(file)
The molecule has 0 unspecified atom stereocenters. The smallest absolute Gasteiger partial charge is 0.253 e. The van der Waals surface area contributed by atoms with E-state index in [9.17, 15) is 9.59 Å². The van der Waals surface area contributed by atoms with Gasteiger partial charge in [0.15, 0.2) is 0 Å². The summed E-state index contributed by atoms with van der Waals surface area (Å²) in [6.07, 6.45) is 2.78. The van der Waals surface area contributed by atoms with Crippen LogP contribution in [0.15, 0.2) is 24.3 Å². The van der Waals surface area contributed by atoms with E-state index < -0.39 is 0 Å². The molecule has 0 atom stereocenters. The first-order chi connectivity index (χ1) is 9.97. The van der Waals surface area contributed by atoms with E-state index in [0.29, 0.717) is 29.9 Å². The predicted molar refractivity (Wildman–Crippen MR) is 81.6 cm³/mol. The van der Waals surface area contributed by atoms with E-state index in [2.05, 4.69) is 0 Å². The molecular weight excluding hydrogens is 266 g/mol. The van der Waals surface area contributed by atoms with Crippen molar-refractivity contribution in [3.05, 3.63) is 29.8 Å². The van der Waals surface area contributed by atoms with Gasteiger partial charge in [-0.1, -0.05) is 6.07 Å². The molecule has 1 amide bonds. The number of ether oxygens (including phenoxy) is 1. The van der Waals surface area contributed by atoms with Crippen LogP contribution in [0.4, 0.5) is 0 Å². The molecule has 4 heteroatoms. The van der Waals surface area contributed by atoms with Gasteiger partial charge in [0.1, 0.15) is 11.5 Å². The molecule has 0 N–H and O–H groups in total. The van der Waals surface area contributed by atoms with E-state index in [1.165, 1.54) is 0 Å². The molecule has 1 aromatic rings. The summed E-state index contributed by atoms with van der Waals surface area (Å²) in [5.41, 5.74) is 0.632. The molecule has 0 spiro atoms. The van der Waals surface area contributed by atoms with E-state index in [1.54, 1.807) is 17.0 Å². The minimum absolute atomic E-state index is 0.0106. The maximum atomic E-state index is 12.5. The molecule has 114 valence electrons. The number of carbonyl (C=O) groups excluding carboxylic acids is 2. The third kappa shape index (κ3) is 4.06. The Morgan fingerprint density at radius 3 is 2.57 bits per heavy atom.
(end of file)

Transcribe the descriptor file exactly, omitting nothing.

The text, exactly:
The molecule has 0 unspecified atom stereocenters. The smallest absolute Gasteiger partial charge is 0.253 e. The van der Waals surface area contributed by atoms with E-state index in [9.17, 15) is 9.59 Å². The van der Waals surface area contributed by atoms with Gasteiger partial charge in [0.15, 0.2) is 0 Å². The summed E-state index contributed by atoms with van der Waals surface area (Å²) in [6.07, 6.45) is 2.78. The van der Waals surface area contributed by atoms with Crippen LogP contribution in [0.15, 0.2) is 24.3 Å². The van der Waals surface area contributed by atoms with E-state index < -0.39 is 0 Å². The molecule has 0 atom stereocenters. The first-order chi connectivity index (χ1) is 9.97. The van der Waals surface area contributed by atoms with E-state index in [0.29, 0.717) is 29.9 Å². The predicted molar refractivity (Wildman–Crippen MR) is 81.6 cm³/mol. The van der Waals surface area contributed by atoms with E-state index in [2.05, 4.69) is 0 Å². The molecular weight excluding hydrogens is 266 g/mol. The van der Waals surface area contributed by atoms with Crippen molar-refractivity contribution in [3.05, 3.63) is 29.8 Å². The van der Waals surface area contributed by atoms with Gasteiger partial charge in [-0.1, -0.05) is 6.07 Å². The molecule has 1 amide bonds. The number of ether oxygens (including phenoxy) is 1. The van der Waals surface area contributed by atoms with Crippen LogP contribution in [0.4, 0.5) is 0 Å². The molecule has 4 heteroatoms. The van der Waals surface area contributed by atoms with Gasteiger partial charge in [0.1, 0.15) is 11.5 Å². The molecule has 0 N–H and O–H groups in total. The van der Waals surface area contributed by atoms with E-state index in [1.165, 1.54) is 0 Å². The molecule has 1 aromatic rings. The summed E-state index contributed by atoms with van der Waals surface area (Å²) in [5.41, 5.74) is 0.632. The molecule has 0 spiro atoms. The van der Waals surface area contributed by atoms with E-state index in [1.54, 1.807) is 17.0 Å². The minimum absolute atomic E-state index is 0.0106. The maximum atomic E-state index is 12.5. The molecule has 114 valence electrons. The number of carbonyl (C=O) groups excluding carboxylic acids is 2. The third kappa shape index (κ3) is 4.06. The Morgan fingerprint density at radius 3 is 2.57 bits per heavy atom.